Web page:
Precipitate vs precipitous

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Precipitate means 1.) to cause moisture to fall from the sky in the form of rain, snow, sleet, etc. 2.) to cause something to happen, especially causing something to happen too soon 3.) to do something rashly 4.) a solid substance separated out of a solution. Precipitate may be used as a verb, adjective or noun. Related words are  precipitates, precipitated, precipitating, precipitable, precipitability, precipitately, precipitateness, precipitative, precipitator. Precipitate comes from the Latin word praecipitare, meaning to hurl, to throw headlong.

Precipitous means steep, high, like a precipice. Related words are precipitously, precipitousness. Precipitous comes from the sixteenth century French word precipiteux. More and more, precipitate and precipitous are being used interchangeably to mean to cause something to happen too soon or to do something rashly. However, most editors still consider precipitous to only mean steep or high.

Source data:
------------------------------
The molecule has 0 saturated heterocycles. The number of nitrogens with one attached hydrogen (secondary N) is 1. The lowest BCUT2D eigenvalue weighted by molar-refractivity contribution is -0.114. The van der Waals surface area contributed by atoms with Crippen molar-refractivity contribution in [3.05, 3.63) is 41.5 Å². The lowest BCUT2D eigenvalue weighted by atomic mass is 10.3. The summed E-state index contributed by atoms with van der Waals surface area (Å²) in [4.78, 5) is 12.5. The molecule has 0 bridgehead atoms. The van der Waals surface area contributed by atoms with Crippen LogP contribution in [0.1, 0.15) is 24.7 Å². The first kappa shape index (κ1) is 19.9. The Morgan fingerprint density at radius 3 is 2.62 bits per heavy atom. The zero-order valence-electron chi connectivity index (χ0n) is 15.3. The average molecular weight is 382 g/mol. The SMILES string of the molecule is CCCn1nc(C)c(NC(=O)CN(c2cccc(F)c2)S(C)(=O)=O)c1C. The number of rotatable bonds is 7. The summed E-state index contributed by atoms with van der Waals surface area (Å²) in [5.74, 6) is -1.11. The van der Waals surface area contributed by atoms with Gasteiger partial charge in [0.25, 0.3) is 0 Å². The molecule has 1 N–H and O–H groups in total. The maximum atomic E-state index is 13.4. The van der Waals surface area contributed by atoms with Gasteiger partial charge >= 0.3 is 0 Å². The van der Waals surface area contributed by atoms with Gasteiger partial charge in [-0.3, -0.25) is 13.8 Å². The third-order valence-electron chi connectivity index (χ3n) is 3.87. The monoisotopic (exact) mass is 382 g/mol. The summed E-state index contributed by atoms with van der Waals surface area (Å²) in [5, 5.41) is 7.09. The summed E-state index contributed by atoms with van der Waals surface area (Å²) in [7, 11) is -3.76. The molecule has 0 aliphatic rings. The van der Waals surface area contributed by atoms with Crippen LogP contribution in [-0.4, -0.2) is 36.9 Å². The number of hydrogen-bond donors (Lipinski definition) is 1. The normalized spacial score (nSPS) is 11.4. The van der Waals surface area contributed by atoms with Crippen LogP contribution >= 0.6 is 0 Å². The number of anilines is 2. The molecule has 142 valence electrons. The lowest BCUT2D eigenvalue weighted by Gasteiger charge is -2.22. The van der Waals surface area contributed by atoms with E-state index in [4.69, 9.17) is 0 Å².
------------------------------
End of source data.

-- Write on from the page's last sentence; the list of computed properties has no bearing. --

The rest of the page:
“Financial constraints are sometimes what precipitate design innovation.” (The Dallas Morning News)

Storm clouds house a variety of drop sizes that eventually precipitate as rain or snow. (Headlines & Global News)

There, the next election may precipitate the downfall of Chancellor Angela Merkel, who has welcomed immigrants and was instrumental in shaping the EU’s response to Russia’s actions in Ukraine. (The Chicago Tribune)

Behanan who is a close confidante of Chief Minister Oommen Chandy, said that he was withdrawing as he did not want to precipitate a crisis for the Chief Minister or the party. (The Deccan Chronicle)

But Michelle soon takes a precipitous fall from that perch when she’s arrested for insider trading. (The International Film Journal)

The disease already has killed more than 6 million bats in the Eastern United States since the mid-2000s in what one expert has described as the most precipitous decline in American wildlife in recorded history. (The Seattle Times)